Aberdeen supremo Dave Cormack is thankful the club have managed to agree wage cuts with staff as he tries to ensure there will be no redundancies due to the coronavirus crisis.
As a result of the pandemic, Cormack stated the Dons were facing a £10 million blackhole in their finances.
Negotiations with club employees about wage cuts started last month and now the Reds have agreed a reduction on average of 20% with all staff who earn more than £30,000 a year, which will save £1m this financial year.
The funding gap is now £3.8m after the agreed cuts – combined with a £2m cash injection from investors, £2m of savings as a result of the government’s job retention scheme, rates relief and operational cost cutting, an extra £1m from higher-than-expected season ticket sales and an extra £200,000 from less-than-expected refunds for 2019-20 season tickets and hospitality.
Pittodrie chairman Cormack said: “We’ve collaborated and come to an agreement that will save the club about £1 million across the board.
“It is something we put to the player group and one way or another this has affected more than 100 people at the club.
“We worked collaboratively with our captain Joe Lewis and player rep Mikey Devlin.
“They have worked with Kevin MacIver, our financial director, and the players’ union (PFA Scotland). They came up with the solution which is how we got to this stage.
“I learned a long time ago you can’t force things on people.
“It’s not easy having conversations with people about cuts versus deferred payments, but we don’t want any redundancies on anybody and we look after the small guy. That was our goal.”
In April, Aberdeen agreed wage deferrals with employees to ease strain on the club’s finances.
However, that was when it was hoped full crowds could be present in stadiums by September.
Since April it has become clear that is highly unlikely to be the case and the Reds have had to make further savings.
Cormack added: “At the beginning we had to react because it was important to do something.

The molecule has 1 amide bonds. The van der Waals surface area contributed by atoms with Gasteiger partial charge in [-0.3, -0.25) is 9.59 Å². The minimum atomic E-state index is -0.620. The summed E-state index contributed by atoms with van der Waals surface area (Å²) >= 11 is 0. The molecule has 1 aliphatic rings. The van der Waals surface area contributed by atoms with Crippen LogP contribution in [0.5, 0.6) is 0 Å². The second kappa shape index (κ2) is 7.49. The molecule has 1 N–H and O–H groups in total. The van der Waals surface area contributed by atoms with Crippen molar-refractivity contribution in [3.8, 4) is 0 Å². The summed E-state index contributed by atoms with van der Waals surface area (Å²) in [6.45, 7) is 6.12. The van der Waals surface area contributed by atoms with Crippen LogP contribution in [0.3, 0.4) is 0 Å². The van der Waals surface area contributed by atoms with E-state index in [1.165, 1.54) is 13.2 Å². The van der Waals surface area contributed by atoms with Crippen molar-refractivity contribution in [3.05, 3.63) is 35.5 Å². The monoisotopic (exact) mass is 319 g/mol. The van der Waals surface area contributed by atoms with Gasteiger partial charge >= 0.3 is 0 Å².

“At that stage, rightly or wrongly, all the evidence was that we’d be playing in front of full crowds some time in September.
“As this went on over the next three months it became clear that wouldn’t be the case and it would be longer.
“Scottish clubs – and Aberdeen is no different – make a lot of money from season tickets and particularly game-day hospitality. Ours (hospitality customers) is phenomenal, we have 1,000 people at every game.
“When you look at that, that’s when we started to realise we had something more significant that we need to deal with.
“We’re now budgeting for limited crowds for most, if not the whole season.
“A few weeks ago we talked about not being back to full crowds until January – it might be March.
“What we’ve done is look at every project the club was working on and anything that was a longer term and peripheral we’ve put on the backburner to get through this.
“We need to invest in things that are essential to us. We have to have a competitive team there and we already had the players on the wage bill anyway because there was nobody out of contract.”
When it comes to further plugging the £3.8m funding gap, Aberdeen are exploring a number of options.
They hope to increase season ticket sales from the current 7,600 to 9,000 and AberDNA membership from 6,250 to 7,000.
While anticipating limited crowds for most, or all, of the new season, Cormack believes the numbers allowed into stadiums will gradually increase.
It looks like October at the earliest before fans will return, but the Dons reckon if social distancing was reduced to one metre they could have 9,000 inside Pittodrie.
“The ticket office team walked the stadium to look at things like groups of families sitting together and we now believe with 1 metre distancing we could get 9,000 fans in.”
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Cormack said: “We will move to limited crowds at some stage but it will rise in increments.
“From the initial view of getting 7,500 fans in, the ticket office staff and stadium management team have walked the stadium and really looked at one-metre distancing.
“We believe we can get 9,000 in. We’d all like to go from 9,000 to 15-20,000, but it might only be 12,000 for the season.
“If that is the case we may not be able to welcome walk-up fans or visiting fans for a significant part of the season.
“We’re at 7,600 season tickets sold and we feel we can accommodate 1,400 more based on the modelling we’ve done.
“The fans have been unbelievable, incredible. As far as the refunds went, we actually refunded about 10% of what was due, which was remarkable.
“We budgeted for 20 to 25% being refunded, so it was amazing from our fans and seasonal clients.”